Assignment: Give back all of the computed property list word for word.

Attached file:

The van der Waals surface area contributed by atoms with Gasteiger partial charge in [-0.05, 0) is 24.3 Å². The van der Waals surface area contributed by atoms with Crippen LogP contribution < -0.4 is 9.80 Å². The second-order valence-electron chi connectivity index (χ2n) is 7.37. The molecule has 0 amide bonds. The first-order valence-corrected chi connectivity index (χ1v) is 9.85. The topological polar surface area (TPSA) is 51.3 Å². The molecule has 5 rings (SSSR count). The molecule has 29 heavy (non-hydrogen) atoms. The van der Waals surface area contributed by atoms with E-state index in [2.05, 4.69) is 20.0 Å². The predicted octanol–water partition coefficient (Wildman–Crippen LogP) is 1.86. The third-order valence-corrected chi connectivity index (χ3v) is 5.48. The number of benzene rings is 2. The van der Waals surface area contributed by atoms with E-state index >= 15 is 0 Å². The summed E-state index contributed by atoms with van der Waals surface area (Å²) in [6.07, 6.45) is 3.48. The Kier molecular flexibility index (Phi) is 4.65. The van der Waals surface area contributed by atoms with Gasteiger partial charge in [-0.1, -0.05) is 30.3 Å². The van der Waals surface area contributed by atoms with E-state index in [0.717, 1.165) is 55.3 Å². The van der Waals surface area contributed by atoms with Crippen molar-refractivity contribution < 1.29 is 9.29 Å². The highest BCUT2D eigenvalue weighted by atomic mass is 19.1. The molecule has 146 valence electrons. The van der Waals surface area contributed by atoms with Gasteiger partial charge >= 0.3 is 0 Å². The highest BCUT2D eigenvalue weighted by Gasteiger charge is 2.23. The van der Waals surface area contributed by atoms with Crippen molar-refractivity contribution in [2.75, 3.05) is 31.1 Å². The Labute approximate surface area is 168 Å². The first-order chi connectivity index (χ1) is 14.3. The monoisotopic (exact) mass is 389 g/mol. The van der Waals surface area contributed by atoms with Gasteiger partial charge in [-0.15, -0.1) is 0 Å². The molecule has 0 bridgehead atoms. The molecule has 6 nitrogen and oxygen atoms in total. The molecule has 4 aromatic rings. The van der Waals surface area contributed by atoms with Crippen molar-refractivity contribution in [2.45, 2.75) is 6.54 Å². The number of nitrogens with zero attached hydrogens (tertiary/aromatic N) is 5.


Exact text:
The van der Waals surface area contributed by atoms with Gasteiger partial charge in [-0.05, 0) is 24.3 Å². The van der Waals surface area contributed by atoms with Crippen LogP contribution < -0.4 is 9.80 Å². The second-order valence-electron chi connectivity index (χ2n) is 7.37. The molecule has 0 amide bonds. The first-order valence-corrected chi connectivity index (χ1v) is 9.85. The topological polar surface area (TPSA) is 51.3 Å². The molecule has 5 rings (SSSR count). The molecule has 29 heavy (non-hydrogen) atoms. The van der Waals surface area contributed by atoms with E-state index in [2.05, 4.69) is 20.0 Å². The predicted octanol–water partition coefficient (Wildman–Crippen LogP) is 1.86. The third-order valence-corrected chi connectivity index (χ3v) is 5.48. The number of benzene rings is 2. The van der Waals surface area contributed by atoms with E-state index >= 15 is 0 Å². The summed E-state index contributed by atoms with van der Waals surface area (Å²) in [6.07, 6.45) is 3.48. The Kier molecular flexibility index (Phi) is 4.65. The van der Waals surface area contributed by atoms with Gasteiger partial charge in [-0.1, -0.05) is 30.3 Å². The van der Waals surface area contributed by atoms with E-state index in [0.717, 1.165) is 55.3 Å². The van der Waals surface area contributed by atoms with Crippen molar-refractivity contribution < 1.29 is 9.29 Å². The highest BCUT2D eigenvalue weighted by atomic mass is 19.1. The molecule has 146 valence electrons. The van der Waals surface area contributed by atoms with Gasteiger partial charge >= 0.3 is 0 Å². The highest BCUT2D eigenvalue weighted by Gasteiger charge is 2.23. The van der Waals surface area contributed by atoms with Crippen molar-refractivity contribution in [2.75, 3.05) is 31.1 Å². The Labute approximate surface area is 168 Å². The first-order chi connectivity index (χ1) is 14.3. The monoisotopic (exact) mass is 389 g/mol. The van der Waals surface area contributed by atoms with Gasteiger partial charge in [-0.15, -0.1) is 0 Å². The molecule has 0 bridgehead atoms. The molecule has 6 nitrogen and oxygen atoms in total. The molecule has 4 aromatic rings. The van der Waals surface area contributed by atoms with Crippen molar-refractivity contribution in [2.45, 2.75) is 6.54 Å². The number of nitrogens with zero attached hydrogens (tertiary/aromatic N) is 5.